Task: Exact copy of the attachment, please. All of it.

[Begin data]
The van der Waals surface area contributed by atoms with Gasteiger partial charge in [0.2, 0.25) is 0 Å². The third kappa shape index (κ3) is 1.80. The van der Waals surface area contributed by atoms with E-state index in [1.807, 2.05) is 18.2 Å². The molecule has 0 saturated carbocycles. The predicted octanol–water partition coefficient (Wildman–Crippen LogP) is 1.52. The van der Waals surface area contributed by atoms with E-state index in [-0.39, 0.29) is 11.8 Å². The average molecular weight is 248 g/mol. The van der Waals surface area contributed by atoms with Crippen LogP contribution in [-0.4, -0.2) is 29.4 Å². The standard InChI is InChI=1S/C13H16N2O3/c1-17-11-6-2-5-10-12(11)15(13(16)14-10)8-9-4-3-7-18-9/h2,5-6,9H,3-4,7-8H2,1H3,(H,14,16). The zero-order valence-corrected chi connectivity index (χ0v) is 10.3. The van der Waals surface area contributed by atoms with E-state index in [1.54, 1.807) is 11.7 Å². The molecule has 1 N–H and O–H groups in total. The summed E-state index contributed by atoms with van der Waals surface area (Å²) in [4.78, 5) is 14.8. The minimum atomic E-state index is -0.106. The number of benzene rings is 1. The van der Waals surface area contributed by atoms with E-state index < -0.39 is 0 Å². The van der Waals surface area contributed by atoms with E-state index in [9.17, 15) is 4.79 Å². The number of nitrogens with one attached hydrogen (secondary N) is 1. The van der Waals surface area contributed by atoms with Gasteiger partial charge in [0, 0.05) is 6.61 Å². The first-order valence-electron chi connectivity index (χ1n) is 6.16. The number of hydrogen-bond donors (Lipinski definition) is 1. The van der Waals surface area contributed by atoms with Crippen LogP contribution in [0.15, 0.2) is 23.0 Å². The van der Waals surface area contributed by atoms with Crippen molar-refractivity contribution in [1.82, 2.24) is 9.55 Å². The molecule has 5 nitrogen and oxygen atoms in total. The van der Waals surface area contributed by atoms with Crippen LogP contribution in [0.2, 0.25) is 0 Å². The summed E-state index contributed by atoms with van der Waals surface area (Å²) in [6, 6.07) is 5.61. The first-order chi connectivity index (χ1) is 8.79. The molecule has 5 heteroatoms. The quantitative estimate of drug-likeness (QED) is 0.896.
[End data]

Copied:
The van der Waals surface area contributed by atoms with Gasteiger partial charge in [0.2, 0.25) is 0 Å². The third kappa shape index (κ3) is 1.80. The van der Waals surface area contributed by atoms with E-state index in [1.807, 2.05) is 18.2 Å². The molecule has 0 saturated carbocycles. The predicted octanol–water partition coefficient (Wildman–Crippen LogP) is 1.52. The van der Waals surface area contributed by atoms with E-state index in [-0.39, 0.29) is 11.8 Å². The average molecular weight is 248 g/mol. The van der Waals surface area contributed by atoms with Crippen LogP contribution in [-0.4, -0.2) is 29.4 Å². The standard InChI is InChI=1S/C13H16N2O3/c1-17-11-6-2-5-10-12(11)15(13(16)14-10)8-9-4-3-7-18-9/h2,5-6,9H,3-4,7-8H2,1H3,(H,14,16). The zero-order valence-corrected chi connectivity index (χ0v) is 10.3. The van der Waals surface area contributed by atoms with E-state index in [1.54, 1.807) is 11.7 Å². The molecule has 1 N–H and O–H groups in total. The summed E-state index contributed by atoms with van der Waals surface area (Å²) in [4.78, 5) is 14.8. The minimum atomic E-state index is -0.106. The number of benzene rings is 1. The van der Waals surface area contributed by atoms with E-state index < -0.39 is 0 Å². The van der Waals surface area contributed by atoms with E-state index in [9.17, 15) is 4.79 Å². The number of nitrogens with one attached hydrogen (secondary N) is 1. The van der Waals surface area contributed by atoms with Gasteiger partial charge in [0, 0.05) is 6.61 Å². The first-order valence-electron chi connectivity index (χ1n) is 6.16. The number of hydrogen-bond donors (Lipinski definition) is 1. The van der Waals surface area contributed by atoms with Crippen LogP contribution in [0.15, 0.2) is 23.0 Å². The van der Waals surface area contributed by atoms with Crippen molar-refractivity contribution in [1.82, 2.24) is 9.55 Å². The molecule has 5 nitrogen and oxygen atoms in total. The van der Waals surface area contributed by atoms with Crippen LogP contribution in [0.2, 0.25) is 0 Å². The summed E-state index contributed by atoms with van der Waals surface area (Å²) in [6, 6.07) is 5.61. The first-order chi connectivity index (χ1) is 8.79. The molecule has 5 heteroatoms. The quantitative estimate of drug-likeness (QED) is 0.896.